If any of these situations apply to you, you are at risk of leaks from frozen sprinkler lines, which will result in impairment to your building and unwanted costs.
1. You have a wet, dry, preaction or deluge sprinkler system in your facility.
2. There are areas outside that have sprinkler coverage that contain antifreeze.
3. Sections of your building are not in use or are unheated.
4. There is exposure to the outside via penetrations that are not closed or inoperable.
5. You have attic space where sprinkler piping is present and insulation is not present.
Regular maintenance will have your fire sprinklers ready for the cold months. There are 2 main types of sprinklers: wet and dry.
Wet sprinkler systems are found in many business spaces. In these systems, pipes are always full of water, spraying out when triggered. Wet systems are susceptible to freezing when pipes run through unheated areas within a building. In some cases, antifreeze can be added to the water to reduce the freezing point.
The most important factor for keeping a wet system unfrozen is the temperature. Parts of the system may run through stairwells, attics or other places which may not be heated sufficiently. The temperature should be kept at a minimum of 40 degrees or higher anywhere there are sprinkler components in the building.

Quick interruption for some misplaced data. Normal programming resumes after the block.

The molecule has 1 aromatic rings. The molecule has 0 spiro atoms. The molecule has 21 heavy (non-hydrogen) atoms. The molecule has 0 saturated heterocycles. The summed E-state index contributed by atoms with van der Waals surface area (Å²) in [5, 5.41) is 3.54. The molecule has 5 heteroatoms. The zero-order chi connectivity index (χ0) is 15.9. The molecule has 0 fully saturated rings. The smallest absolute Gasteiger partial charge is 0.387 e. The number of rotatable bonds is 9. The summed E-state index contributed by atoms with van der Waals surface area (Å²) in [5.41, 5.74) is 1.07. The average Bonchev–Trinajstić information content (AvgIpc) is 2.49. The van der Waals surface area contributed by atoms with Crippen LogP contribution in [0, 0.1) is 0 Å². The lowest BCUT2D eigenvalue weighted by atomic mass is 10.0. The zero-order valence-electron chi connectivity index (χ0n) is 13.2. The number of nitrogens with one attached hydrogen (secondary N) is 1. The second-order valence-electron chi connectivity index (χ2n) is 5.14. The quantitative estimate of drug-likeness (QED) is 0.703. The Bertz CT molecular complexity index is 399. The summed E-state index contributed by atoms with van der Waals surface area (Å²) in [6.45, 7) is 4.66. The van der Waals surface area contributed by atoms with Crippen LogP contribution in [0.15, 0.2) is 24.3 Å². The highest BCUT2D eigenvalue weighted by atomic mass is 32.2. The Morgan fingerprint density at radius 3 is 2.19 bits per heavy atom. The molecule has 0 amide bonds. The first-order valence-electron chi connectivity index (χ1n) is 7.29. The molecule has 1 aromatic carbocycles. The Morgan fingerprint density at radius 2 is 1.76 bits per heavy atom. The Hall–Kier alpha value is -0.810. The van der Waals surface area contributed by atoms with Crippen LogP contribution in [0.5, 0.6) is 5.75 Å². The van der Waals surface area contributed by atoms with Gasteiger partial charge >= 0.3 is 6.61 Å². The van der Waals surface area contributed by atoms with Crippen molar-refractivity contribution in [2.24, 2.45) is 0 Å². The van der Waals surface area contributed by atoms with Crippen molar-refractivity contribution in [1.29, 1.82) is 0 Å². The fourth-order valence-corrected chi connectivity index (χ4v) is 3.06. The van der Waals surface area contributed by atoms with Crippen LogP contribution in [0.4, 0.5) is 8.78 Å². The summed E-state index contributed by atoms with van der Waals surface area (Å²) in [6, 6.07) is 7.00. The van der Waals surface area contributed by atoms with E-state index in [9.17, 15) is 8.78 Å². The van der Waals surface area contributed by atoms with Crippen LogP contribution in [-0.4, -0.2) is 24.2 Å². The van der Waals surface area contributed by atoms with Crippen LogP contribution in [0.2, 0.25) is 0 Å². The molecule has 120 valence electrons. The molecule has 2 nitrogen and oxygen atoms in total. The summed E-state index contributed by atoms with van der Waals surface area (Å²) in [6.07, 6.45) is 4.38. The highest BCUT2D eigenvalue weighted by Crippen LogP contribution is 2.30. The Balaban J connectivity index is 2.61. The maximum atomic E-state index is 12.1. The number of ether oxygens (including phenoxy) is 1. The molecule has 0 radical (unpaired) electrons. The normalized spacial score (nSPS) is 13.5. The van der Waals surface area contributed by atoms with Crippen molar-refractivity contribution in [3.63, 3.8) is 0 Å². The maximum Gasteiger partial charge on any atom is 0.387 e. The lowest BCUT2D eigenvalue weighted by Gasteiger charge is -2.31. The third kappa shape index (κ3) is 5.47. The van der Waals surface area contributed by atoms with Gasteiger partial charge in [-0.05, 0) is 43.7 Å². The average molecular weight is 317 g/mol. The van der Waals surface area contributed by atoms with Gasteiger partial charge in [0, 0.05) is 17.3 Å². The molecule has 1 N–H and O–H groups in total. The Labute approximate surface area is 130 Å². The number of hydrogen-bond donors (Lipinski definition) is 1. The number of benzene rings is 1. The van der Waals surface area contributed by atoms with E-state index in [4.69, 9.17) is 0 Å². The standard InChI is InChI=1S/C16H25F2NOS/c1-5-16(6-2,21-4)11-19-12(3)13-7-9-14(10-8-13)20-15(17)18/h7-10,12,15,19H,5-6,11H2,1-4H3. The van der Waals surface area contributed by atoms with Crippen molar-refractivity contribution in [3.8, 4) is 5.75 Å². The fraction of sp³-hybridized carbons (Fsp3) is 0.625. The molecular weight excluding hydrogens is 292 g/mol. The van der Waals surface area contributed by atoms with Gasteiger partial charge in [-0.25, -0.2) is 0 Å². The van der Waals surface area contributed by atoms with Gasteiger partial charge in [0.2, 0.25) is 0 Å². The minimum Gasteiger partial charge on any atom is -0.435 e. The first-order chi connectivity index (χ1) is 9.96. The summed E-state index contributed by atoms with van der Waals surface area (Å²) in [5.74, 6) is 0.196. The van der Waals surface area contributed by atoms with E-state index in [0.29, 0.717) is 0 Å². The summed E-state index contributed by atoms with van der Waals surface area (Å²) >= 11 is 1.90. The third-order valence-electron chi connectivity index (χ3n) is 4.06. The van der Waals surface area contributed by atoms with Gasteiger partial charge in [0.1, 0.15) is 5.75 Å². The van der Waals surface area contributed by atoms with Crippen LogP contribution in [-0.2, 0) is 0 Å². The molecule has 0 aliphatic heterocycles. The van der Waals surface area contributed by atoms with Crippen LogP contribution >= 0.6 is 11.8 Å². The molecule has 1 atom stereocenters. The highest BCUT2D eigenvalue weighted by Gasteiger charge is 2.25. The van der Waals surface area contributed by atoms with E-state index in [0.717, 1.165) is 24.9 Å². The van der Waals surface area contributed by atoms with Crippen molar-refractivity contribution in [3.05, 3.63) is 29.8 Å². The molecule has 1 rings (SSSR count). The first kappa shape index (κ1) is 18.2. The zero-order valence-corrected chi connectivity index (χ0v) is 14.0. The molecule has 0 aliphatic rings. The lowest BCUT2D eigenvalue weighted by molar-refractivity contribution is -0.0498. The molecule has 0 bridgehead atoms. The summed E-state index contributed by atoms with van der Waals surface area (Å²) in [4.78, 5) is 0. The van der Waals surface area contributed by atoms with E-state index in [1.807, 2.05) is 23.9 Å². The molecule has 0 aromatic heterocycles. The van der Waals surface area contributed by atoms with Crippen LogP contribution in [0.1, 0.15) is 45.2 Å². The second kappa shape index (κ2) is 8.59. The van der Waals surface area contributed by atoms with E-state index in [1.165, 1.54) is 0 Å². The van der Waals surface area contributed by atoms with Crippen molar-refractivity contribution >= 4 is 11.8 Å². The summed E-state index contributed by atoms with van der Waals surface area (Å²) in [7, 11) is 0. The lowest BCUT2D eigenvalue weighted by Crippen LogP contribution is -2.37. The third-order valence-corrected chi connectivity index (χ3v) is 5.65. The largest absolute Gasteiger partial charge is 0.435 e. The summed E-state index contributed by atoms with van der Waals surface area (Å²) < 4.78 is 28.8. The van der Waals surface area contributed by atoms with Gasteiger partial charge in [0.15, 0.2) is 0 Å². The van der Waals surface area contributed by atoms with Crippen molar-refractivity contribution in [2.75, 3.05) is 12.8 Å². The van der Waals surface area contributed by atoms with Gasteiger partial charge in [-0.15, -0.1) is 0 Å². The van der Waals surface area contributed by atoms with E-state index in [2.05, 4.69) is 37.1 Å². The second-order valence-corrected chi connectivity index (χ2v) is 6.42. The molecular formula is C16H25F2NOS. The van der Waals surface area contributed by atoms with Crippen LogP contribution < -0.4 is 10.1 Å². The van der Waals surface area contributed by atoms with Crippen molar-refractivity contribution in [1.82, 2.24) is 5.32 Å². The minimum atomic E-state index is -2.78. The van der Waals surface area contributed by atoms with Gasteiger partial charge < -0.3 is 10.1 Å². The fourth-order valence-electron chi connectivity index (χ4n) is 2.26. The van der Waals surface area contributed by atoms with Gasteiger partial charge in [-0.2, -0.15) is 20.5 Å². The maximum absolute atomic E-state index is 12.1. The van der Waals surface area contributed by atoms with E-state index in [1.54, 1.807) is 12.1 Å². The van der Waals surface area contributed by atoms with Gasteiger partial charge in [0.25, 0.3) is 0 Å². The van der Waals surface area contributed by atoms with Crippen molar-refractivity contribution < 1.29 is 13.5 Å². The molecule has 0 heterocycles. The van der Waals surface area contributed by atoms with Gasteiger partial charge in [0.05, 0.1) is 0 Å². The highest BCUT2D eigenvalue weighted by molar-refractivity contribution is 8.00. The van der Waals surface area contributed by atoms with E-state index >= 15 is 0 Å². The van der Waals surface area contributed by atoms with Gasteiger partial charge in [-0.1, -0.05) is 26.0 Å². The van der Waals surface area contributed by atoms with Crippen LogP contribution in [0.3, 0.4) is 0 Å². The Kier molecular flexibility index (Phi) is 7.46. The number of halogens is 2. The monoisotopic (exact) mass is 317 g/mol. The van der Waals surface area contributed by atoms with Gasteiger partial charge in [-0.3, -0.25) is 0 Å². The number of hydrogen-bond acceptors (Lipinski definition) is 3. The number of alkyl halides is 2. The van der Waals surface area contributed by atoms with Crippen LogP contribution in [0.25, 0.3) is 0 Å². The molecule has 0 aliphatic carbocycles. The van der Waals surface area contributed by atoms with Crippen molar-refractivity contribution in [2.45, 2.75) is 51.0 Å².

The pipes within dry systems remain full of pressurized air. The air keeps the water from the main line at bay until activation, when the air pressure releases, letting the water flow throughout the system. The pipes do however contain moisture which can freeze at some points within the pipes. When preparing for colder weather, a professional can drain specific low points to get rid of condensation to prevent freezing.
Regardless of the type of system there are some important things that should be checked to ensure that your pipes don’t freeze: